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Fructose May Not Induce Weight Gain?

By Editor, March 17, 2012

According to a review and meta-analysis carried out by David Jenkins of the University of Toronto and his colleagues, fructose is no more a culprit in weight gain than other carbohydrate types. While fructose was associated with weight gain when taken in high doses, it wasn't proven if the excess weight was due to the fructose intake or an overall high calorie intake. In fact, according to a recent trial conducted by George Bray of Pennington Biomedical Research Center in La., extra calories do lead to an increase in fat, no matter what the diet composition.

However as some studies suggested that fructose was more lipogenic than other carbohydrates, Jenkins and colleagues decided to conduct some meta-analysis of trials to find out what effects fructose had on the body weight. Their research consisted of 637 patients undergoing 31 isocaloric trials involving equal energy consumption between the groups and 119 patients undergoing 10 hypercaloric trials where at least one group consumed excess energy.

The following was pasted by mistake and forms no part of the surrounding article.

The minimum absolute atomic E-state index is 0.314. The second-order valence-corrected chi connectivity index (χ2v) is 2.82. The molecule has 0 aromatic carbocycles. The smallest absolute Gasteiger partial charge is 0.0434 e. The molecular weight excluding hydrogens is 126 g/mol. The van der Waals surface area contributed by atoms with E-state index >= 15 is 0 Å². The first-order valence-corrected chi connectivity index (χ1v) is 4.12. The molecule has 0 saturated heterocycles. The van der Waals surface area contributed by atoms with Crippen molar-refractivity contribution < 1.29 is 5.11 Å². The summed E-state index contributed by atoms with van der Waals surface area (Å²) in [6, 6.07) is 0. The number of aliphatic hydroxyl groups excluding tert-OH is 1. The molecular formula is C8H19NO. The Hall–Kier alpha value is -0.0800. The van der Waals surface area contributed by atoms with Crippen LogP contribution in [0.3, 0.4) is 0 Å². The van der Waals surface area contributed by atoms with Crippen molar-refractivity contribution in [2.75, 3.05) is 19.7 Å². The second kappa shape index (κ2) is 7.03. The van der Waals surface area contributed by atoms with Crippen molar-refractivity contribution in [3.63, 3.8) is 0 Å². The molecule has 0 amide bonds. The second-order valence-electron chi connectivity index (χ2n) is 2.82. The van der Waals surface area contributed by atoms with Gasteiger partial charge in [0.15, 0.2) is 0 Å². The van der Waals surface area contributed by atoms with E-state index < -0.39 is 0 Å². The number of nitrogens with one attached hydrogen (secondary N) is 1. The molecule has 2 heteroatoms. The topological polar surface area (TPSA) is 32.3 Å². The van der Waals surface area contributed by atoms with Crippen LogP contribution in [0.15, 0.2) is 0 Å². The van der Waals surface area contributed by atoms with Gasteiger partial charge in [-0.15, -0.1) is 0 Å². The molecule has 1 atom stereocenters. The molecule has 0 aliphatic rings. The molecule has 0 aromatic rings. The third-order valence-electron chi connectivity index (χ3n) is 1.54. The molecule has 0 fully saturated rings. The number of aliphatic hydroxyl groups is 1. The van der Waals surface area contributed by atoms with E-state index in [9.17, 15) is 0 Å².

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In order to isolate fructose effects, Jenkins excluded trials involving administering fructose as sucrose or high-fructose corn syrup. As a result, they found out that fructose did not affect body weight in the isocaloric trials; even in diabetic and normal weight patients. Though there was a weight loss of about half a kilo in the five trials of obese patients, three of these trials had a negative energy balance. Moreover, there was significant heterogeneity in the included studies. They however found that in the hypercaloric trials, high doses of fructose led to significant weight gain of about half a kilo. This weight gain was however attributed more to the excess calories and not specifically the fructose intake.

This study thus proved that energy was an important factor in understanding these analyses. They also mentioned that it was difficult to isolate the contributions of excess energy, fructose contribution and its 'interaction with the body weight increasing effect of fructose in hypercaloric trials'. Their research was limited because the study was small, of low quality and was not generalized. Most of the people enrolled in the trials were younger and middle-aged men and not older women.

 

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